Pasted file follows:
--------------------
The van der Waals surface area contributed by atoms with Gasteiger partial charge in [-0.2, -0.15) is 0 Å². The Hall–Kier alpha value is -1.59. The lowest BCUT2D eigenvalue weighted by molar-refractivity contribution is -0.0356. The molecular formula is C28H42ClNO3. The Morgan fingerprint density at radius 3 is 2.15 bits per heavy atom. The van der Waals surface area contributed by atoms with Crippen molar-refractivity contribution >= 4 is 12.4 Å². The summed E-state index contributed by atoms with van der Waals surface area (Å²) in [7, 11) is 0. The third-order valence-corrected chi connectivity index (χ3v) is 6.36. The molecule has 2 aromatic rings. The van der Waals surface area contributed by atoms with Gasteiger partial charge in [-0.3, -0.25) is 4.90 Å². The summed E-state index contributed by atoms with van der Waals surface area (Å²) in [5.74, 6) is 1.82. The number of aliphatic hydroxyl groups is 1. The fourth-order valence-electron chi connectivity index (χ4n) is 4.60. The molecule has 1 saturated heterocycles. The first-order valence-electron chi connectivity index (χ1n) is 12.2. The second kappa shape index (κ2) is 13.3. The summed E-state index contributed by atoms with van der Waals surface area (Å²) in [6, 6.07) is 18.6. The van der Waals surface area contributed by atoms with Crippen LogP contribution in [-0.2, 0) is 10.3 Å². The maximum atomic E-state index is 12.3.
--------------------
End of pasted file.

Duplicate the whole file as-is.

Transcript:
The van der Waals surface area contributed by atoms with Gasteiger partial charge in [-0.2, -0.15) is 0 Å². The Hall–Kier alpha value is -1.59. The lowest BCUT2D eigenvalue weighted by molar-refractivity contribution is -0.0356. The molecular formula is C28H42ClNO3. The Morgan fingerprint density at radius 3 is 2.15 bits per heavy atom. The van der Waals surface area contributed by atoms with Crippen molar-refractivity contribution >= 4 is 12.4 Å². The summed E-state index contributed by atoms with van der Waals surface area (Å²) in [7, 11) is 0. The third-order valence-corrected chi connectivity index (χ3v) is 6.36. The molecule has 2 aromatic rings. The van der Waals surface area contributed by atoms with Gasteiger partial charge in [-0.3, -0.25) is 4.90 Å². The summed E-state index contributed by atoms with van der Waals surface area (Å²) in [5.74, 6) is 1.82. The number of aliphatic hydroxyl groups is 1. The fourth-order valence-electron chi connectivity index (χ4n) is 4.60. The molecule has 1 saturated heterocycles. The first-order valence-electron chi connectivity index (χ1n) is 12.2. The second kappa shape index (κ2) is 13.3. The summed E-state index contributed by atoms with van der Waals surface area (Å²) in [6, 6.07) is 18.6. The van der Waals surface area contributed by atoms with Crippen LogP contribution in [-0.2, 0) is 10.3 Å². The maximum atomic E-state index is 12.3.